In honor of Valentine’s day, we put together a few leisure reading recommendations.
If you’re looking for a love story…
If you enjoyed Jane Austen’s Pride and Prejudice, this book is worth checking out. In this modern day retelling of the classic tale, Liz is a magazine writer in her late thirties, Jane is a yoga instructor, Mary is working on her third master’s degree, Kitty and Lydia are too busy with crossfit to get jobs and Mrs. Bennet has only one thing on her mind: How to marry off her daughters. Enter Chip Bingley, a handsome new-in-town doctor who recently appeared on the reality TV dating show Eligible. At a Fourth of July barbecue, Chip takes an immediate interest in Jane, but Chip’s friend, neurosurgeon Fitzwilliam Darcy, reveals himself to Liz to be much less charming. . . . And yet, first impressions can be deceiving
After Big Little Lies hit HBO last year, we’ve had our eye on Liane Moriarty. In the Husband’s Secret, Cecilia Fitzpatrick has achieved it all—she’s an incredibly successful businesswoman, a pillar of her small community, and a devoted wife and mother. But that letter is about to change everything, and not just for her: Rachel and Tess barely know Cecilia—or each other—but they too are about to feel the earth-shattering repercussions of her husband’s secret.
If you haven’t read or seen the movie for Me Before You yet we highly recommend checking it out (and skipping over the rest of this recommendation to avoid spoilers). After You picks up where Me Before You left off, with Lou trying to pick up the pieces after Will’s death. After an accident that leaves her in rough shape, Lou finds herself joining a Moving On support group that takes place in a church basement. The members lead her to the strong, capable Sam Fielding—the paramedic, whose business is life and death, and the one man who might be able to understand her. Then a figure from Will’s past appears and hijacks all her plans, propelling her into a very different future.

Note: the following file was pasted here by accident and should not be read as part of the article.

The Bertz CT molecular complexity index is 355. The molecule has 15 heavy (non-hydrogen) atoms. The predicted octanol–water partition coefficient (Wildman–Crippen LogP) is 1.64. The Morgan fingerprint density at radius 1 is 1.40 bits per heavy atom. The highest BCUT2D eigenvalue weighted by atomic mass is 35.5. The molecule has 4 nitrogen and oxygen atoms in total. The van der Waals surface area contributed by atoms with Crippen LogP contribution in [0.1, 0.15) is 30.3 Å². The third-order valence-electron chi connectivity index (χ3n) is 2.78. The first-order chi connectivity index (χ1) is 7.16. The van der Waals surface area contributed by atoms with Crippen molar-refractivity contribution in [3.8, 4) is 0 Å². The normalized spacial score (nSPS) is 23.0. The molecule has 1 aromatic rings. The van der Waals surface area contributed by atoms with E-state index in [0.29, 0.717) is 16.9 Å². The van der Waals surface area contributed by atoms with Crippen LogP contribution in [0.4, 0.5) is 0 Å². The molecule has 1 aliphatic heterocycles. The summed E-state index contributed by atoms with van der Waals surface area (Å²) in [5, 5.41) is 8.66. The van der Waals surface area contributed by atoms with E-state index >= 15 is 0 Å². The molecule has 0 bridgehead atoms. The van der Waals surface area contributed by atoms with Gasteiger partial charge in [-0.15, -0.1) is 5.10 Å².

If you’re not looking for a love story…
So you’ve read Harry Potter and you’re obsessed with wizards… give this book a try. When a dying wizard tries to pass on his powers to an eighth son of an eighth son, who is just at that moment being born, he discovers a moment too late that the son is actually a daughter. Now the young girl is forced to penetrate the inner sanctum of the Unseen University–and attempt to save the world with one well-placed kick in some enchanted shins!